500 years ago, almost everyone was religious. "God" was assumed to be self evident as a power in the World. So how did we get to this, our secular age, where belief is often seen as irrational, mainstream religion is in decline, and the diversity of beliefs and unbelief have gone supernova? This is the central question Taylor addresses in this fascinating, detailed and intellectually rich magnum opus.

This is not a book for the faint hearted - several chapters were so complex, I had to listen hard, with full attention, and often go back more than once to really understand them. Once "in the groove" however, I found the fullness of Taylor's analysis, and the breadth of his understanding, awesome.

This is an account of the evolution of Western thought over the past 1000 years and beyond - not just an evolution of ideas, but in what Taylor calls our "Social Imaginary". He evocatively traces how the Mediaeval "porous" self, within an "enchanted" Cosmos, where dis-ease in nature reflected disease of spirit, where witches & demons, saints and relics had power, and transcendent & imminent worlds coalesced in a mutually supporting hierarchy of the "chain of being" - God, King, Priests, Barons, Surfs etc. as a unity of community and Cosmos - how this evolved through the Reformation and Enlightenment, through attempts (ironically) to reform the laity to the highest standards of piety, and became our modern day secular "buffered" humanistic individualistic self, living in a "disenchanted" imminent mechanistic universe.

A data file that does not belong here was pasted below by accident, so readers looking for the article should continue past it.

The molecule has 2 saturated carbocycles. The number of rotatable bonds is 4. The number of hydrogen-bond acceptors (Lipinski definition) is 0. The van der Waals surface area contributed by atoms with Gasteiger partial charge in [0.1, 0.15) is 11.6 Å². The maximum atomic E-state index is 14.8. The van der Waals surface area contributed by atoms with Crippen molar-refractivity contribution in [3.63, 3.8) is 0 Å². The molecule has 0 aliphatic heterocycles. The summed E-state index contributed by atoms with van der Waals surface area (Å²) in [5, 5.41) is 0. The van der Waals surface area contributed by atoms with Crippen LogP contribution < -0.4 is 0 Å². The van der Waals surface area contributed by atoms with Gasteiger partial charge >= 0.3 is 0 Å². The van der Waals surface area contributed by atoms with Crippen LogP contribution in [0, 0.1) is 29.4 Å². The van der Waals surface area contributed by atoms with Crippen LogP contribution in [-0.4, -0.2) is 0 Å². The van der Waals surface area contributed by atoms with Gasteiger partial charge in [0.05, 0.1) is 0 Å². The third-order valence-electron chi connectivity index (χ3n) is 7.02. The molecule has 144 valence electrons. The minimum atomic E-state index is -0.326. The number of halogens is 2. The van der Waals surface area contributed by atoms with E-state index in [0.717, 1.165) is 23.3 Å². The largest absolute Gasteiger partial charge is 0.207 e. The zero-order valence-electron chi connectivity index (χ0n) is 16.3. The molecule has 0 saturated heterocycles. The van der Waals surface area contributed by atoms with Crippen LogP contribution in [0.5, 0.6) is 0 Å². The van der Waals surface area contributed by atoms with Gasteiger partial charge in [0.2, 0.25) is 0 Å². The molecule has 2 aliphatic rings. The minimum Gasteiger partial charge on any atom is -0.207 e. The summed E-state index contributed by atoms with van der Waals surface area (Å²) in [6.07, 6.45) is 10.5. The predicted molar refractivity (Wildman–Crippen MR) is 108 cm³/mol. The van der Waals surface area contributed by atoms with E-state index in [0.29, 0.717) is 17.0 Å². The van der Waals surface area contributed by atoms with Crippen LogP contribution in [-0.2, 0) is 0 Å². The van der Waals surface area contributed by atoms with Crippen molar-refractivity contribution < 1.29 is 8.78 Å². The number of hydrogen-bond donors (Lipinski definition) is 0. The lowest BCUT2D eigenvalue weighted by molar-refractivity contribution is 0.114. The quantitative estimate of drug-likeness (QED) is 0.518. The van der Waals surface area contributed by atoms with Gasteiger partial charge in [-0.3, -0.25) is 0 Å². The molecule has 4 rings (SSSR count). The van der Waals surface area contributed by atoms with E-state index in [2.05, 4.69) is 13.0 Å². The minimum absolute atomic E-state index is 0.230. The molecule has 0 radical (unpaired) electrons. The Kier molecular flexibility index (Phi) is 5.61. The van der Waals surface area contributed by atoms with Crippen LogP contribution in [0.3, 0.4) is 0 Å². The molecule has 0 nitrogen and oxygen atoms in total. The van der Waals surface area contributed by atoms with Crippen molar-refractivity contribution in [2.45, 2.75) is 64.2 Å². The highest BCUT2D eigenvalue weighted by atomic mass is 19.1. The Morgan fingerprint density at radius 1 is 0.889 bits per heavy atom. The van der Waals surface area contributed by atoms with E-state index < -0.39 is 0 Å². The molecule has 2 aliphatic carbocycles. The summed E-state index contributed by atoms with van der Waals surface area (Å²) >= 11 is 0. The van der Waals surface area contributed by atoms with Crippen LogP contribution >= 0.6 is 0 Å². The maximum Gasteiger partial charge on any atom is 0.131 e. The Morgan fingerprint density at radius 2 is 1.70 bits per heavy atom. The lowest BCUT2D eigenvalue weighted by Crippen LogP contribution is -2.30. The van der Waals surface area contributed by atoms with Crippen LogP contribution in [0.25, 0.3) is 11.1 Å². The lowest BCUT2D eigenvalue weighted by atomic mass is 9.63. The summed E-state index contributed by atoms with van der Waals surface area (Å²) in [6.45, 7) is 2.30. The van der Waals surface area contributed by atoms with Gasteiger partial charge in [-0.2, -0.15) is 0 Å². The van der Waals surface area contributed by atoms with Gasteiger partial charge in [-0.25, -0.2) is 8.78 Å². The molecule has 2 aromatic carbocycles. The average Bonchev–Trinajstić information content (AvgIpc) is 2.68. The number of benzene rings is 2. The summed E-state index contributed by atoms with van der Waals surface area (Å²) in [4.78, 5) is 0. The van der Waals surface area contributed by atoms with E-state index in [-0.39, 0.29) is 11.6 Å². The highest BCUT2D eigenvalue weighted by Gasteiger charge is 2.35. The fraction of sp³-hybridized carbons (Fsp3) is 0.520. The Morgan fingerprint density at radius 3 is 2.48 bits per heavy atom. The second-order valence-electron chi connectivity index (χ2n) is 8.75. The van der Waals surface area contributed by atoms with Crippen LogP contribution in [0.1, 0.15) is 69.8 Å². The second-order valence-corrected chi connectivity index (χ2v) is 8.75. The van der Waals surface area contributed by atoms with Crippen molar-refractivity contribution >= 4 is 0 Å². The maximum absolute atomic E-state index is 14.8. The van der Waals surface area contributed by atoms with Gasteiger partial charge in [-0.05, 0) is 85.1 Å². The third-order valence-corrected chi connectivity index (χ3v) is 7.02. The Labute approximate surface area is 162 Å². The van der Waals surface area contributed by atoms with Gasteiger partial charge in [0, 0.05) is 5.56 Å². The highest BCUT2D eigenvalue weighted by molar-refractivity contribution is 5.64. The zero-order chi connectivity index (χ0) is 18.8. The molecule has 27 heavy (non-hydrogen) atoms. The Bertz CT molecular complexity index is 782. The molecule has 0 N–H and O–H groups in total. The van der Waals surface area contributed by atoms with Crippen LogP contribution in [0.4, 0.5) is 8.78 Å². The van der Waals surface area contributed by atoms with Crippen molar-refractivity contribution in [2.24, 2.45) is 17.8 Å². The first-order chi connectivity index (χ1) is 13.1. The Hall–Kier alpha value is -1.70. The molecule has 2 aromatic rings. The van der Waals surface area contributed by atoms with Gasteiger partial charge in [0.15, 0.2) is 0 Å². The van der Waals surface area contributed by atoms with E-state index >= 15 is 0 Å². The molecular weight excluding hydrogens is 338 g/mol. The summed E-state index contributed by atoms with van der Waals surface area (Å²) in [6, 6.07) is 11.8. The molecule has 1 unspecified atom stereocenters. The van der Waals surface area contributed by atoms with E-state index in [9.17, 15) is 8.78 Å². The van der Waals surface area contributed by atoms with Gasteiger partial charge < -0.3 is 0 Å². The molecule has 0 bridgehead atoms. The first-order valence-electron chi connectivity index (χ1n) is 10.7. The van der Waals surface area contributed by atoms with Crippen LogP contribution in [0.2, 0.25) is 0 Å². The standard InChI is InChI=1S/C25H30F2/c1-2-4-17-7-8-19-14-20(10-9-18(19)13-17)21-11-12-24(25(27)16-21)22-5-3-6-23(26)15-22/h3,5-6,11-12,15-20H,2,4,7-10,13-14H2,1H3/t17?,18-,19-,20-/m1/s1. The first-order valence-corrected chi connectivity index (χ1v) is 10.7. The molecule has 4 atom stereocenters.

What Taylor is attempting to refute are the prevalent "subtraction" narratives: that we have "grown up" out of religion, casting off childish superstition and ignorance, to be replaced by science and rational secular humanism. These subtraction accounts are compelling, and heroic, but totally unsupported by history. We are here because, not in spite of, our cultural roots. For example modern humanist values are traceable back to Christian values of "agape" as universal concern for others and we often forget that the precursors of our hospitals, universities and all forms of social care were founded and for centuries run, by the Church.

As for the future of religion, Taylor presents an optimistic and well argued case for a resurgence of interest in diverse forms of "transcendent" spiritual expression, and argues against the subtractionist view that religion will fade out as an unnecessary historical encumbrance. Imminent pleasures alone are insufficient, we need the transcendent dimension to re-discover the vivid fullness of life.

So, in conclusion, more than most audiobooks, listen to the sample before you buy. One thing that helped me was the narration by Dennis Holland in a pleasing and relaxed Canadian accent (Taylor is Canadian). Some short passages were in Latin, French or German, but for me, this did not detract.

Overall, whatever your views on religion, this audiobook is an erudite and ultimately highly enriching listen - but it does require some intellectual heavy lifting!
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- Jim Vaughan

Book Details

  • Release Date: 25-08-2014
  • Publisher: Audible Studios